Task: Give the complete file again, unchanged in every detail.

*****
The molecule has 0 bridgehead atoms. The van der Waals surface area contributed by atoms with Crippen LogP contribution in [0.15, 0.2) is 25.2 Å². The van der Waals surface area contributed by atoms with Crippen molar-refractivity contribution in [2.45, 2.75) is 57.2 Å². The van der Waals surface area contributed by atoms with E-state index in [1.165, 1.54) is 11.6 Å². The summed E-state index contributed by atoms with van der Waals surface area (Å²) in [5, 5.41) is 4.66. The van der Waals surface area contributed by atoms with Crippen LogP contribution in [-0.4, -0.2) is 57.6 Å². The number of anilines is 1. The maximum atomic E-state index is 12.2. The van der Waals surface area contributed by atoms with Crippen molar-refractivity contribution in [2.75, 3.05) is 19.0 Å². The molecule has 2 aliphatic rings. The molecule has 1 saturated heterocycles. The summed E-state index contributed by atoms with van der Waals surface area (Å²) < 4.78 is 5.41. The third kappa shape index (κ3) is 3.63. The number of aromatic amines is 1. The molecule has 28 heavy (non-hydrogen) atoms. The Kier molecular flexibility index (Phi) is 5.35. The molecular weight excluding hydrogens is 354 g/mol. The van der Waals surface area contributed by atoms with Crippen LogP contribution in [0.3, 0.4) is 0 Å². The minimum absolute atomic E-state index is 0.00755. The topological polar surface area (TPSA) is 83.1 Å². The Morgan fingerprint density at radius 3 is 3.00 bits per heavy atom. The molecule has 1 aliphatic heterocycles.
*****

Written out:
The molecule has 0 bridgehead atoms. The van der Waals surface area contributed by atoms with Crippen LogP contribution in [0.15, 0.2) is 25.2 Å². The van der Waals surface area contributed by atoms with Crippen molar-refractivity contribution in [2.45, 2.75) is 57.2 Å². The van der Waals surface area contributed by atoms with E-state index in [1.165, 1.54) is 11.6 Å². The summed E-state index contributed by atoms with van der Waals surface area (Å²) in [5, 5.41) is 4.66. The van der Waals surface area contributed by atoms with Crippen LogP contribution in [-0.4, -0.2) is 57.6 Å². The number of anilines is 1. The maximum atomic E-state index is 12.2. The van der Waals surface area contributed by atoms with Crippen molar-refractivity contribution in [2.75, 3.05) is 19.0 Å². The molecule has 2 aliphatic rings. The molecule has 1 saturated heterocycles. The summed E-state index contributed by atoms with van der Waals surface area (Å²) < 4.78 is 5.41. The third kappa shape index (κ3) is 3.63. The number of aromatic amines is 1. The molecule has 28 heavy (non-hydrogen) atoms. The Kier molecular flexibility index (Phi) is 5.35. The molecular weight excluding hydrogens is 354 g/mol. The van der Waals surface area contributed by atoms with Crippen LogP contribution in [0.3, 0.4) is 0 Å². The minimum absolute atomic E-state index is 0.00755. The topological polar surface area (TPSA) is 83.1 Å². The Morgan fingerprint density at radius 3 is 3.00 bits per heavy atom. The molecule has 1 aliphatic heterocycles.